Pfizer's bivalent COVID shot may be linked to stroke risk

CDC says it’s investigating possible link between Pfizer’s Covid booster and strokes among seniors over age of 65

  • Officials say over-65s who receive the bivalent shot suffer increased stroke risk 
  • Leading regulators still recommend the Covid booster shot to Americans
  • Ischemic strokes are caused when artery blockages deny blood to the brain 

Health officials are investigating whether Pfizer’s updated Covid booster increases the risk of strokes in people over the age of 65.

The Centers for Disease Control and Prevention (CDC) and Food and Drug Administration (FDA) said their surveillance system flagged a link between the new shot and a higher risk of an ischemic stroke three to four weeks post-vaccination.

Officials said other systems put in place to track vaccine injuries have not found a similar link, which makes them believe it is a statistical anomaly rather than a true cause for alarm.

‘Although the totality of the data currently suggests that it is very unlikely that the signal … represents a true clinical risk, we believe it is important to share this information with the public, as we have in the past, when one of our safety monitoring systems detects a signal,’ a joint statement from the CDC and FDA said.

CDC officials report that people over 65 who receive the updated Covid booster shot could be at an increased risk of suffering a stroke (file photo)

An ischemic stroke, also known as brain ischemia, is caused by blockages in arteries that carry blood to the brain. According to CDC data, 39 percent of elderly Americans over 65 have received the bivalent booster.

The CDC’s Vaccine Safety Datalink (VSD) detected the possible link, with officials saying it met statistical criteria needed to spur further investigation.

They added ‘there also may be other confounding factors contributing to the signal identified in the VSD that merit further investigation.’

Vaccine adverse effect trackers from the Centers for Medicare and Medicaid Services, Department of Veterans Affairs did not show an elevated risk.

Moderna accused of withholding data showing bivalent shot is less effective 

Vaccine advisors claim they were not shown some trial data

Pfizer and BioNTech said in a statement that they have been made aware of limited reports of ischemic strokes in people 65 and older following vaccination with their updated shot.

‘Neither Pfizer and BioNTech nor the CDC or the FDA have observed similar findings across numerous other monitoring systems in the US,’ Pfizer added.

‘Globally and there is no evidence to conclude that ischemic stroke is associated with the use of the companies’ COVID-19 vaccines.’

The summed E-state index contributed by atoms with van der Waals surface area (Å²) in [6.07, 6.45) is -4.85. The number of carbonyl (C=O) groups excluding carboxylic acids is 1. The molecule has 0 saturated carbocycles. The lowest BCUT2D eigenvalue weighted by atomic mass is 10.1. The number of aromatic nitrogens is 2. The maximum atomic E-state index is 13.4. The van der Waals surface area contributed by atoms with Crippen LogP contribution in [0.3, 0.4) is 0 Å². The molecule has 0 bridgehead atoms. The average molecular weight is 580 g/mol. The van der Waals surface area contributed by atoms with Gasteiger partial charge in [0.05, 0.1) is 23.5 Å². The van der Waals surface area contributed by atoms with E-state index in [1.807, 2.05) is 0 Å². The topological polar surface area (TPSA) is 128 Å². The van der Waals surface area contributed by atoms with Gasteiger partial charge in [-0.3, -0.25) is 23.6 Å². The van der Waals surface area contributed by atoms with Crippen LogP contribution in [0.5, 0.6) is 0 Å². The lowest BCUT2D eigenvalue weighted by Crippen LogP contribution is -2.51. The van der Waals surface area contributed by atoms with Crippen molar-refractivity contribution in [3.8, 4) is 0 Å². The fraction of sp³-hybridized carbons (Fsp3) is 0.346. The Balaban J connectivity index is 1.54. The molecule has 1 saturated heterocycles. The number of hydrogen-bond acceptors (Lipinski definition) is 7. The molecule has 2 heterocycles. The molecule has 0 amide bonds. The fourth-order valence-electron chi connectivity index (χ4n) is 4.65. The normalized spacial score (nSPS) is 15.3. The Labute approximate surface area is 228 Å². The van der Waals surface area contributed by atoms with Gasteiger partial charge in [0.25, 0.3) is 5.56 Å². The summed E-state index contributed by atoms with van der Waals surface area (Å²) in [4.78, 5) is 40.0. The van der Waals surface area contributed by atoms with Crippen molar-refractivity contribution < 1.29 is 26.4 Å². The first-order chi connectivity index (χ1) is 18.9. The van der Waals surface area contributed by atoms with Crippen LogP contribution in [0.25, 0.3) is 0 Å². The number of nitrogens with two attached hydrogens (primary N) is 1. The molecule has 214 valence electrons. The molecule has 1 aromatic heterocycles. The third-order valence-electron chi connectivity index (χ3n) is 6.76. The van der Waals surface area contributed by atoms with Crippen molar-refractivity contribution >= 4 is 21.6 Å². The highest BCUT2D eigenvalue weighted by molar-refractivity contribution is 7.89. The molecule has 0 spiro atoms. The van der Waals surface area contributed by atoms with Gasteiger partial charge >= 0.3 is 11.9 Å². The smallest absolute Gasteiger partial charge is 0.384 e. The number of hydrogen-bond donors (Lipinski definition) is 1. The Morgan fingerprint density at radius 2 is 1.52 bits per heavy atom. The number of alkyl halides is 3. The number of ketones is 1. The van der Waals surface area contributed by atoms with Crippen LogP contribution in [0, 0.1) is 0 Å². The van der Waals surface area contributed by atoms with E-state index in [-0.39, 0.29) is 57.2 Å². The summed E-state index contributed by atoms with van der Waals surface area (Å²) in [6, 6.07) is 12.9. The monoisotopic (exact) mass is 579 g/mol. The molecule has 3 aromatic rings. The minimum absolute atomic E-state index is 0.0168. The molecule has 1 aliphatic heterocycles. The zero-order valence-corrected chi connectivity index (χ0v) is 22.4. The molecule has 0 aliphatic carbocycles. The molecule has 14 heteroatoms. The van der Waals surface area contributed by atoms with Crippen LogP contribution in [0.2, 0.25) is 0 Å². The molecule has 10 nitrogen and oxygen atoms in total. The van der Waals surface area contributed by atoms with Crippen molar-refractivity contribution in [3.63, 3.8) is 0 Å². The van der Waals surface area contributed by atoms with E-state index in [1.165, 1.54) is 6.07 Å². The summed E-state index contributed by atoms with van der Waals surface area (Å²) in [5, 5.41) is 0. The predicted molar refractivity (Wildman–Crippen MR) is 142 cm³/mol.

This safety concern has not been identified with Moderna’s bivalent shot. Both vaccines were authorized in late-August by the FDA.

Pfizer/BioNtech and Moderna’s bivalent shots, which target both the original coronavirus and Omicron sub-variants, have been authorized for use in children six months and older. 

The shots were brought into the fold because they directly target the Omicron variant.

Original Covid vaccines that rolled out in late 2020 were tailored towards the Wuhan strain of the virus, which emerged at the start of that year.

The Omicron variant, which took over the world at the end of 2021, mutated to bypass protection from those shots, though.

Dr Ashish Jha (pictured), who leads America’s Covid response has, pushed for more more of the population to receive the shots 

These bivalent shots are meant to bolster protection against infection and slow the spread of the many emerging forms of Omicron. 

Both the CDC and FDA continue to recommend that everyone aged six months and older stay up-to-date with their COVID-19 vaccination, despite this warning.

White House officials have pushed these vaccines in recent months, and expressed disappointment in the relatively low uptick of them in the population. 

Last week, Dr Ashish Jha, the Biden Administration’s Covid response coordinator, even warned Americans who had not received the bivalent jab were vulnerable to the budding XBB.1.5 variant.

‘If you had an infection before July OR your last vaccine was before bivalent update in September… your protection against an XBB.1.5 infection is probably not that great,’ he wrote on Twitter. 

According to most recent CDC data, 50million Americans have received the updated booster – around 15 percent of the US population.

But, the largest portion of people who have received the shot so far could be at an increased stroke risk.

Per CDC data, 21million Americans over 65 have received the bivalent booster. That accounts for nearly two-in-five senior citizens in America.

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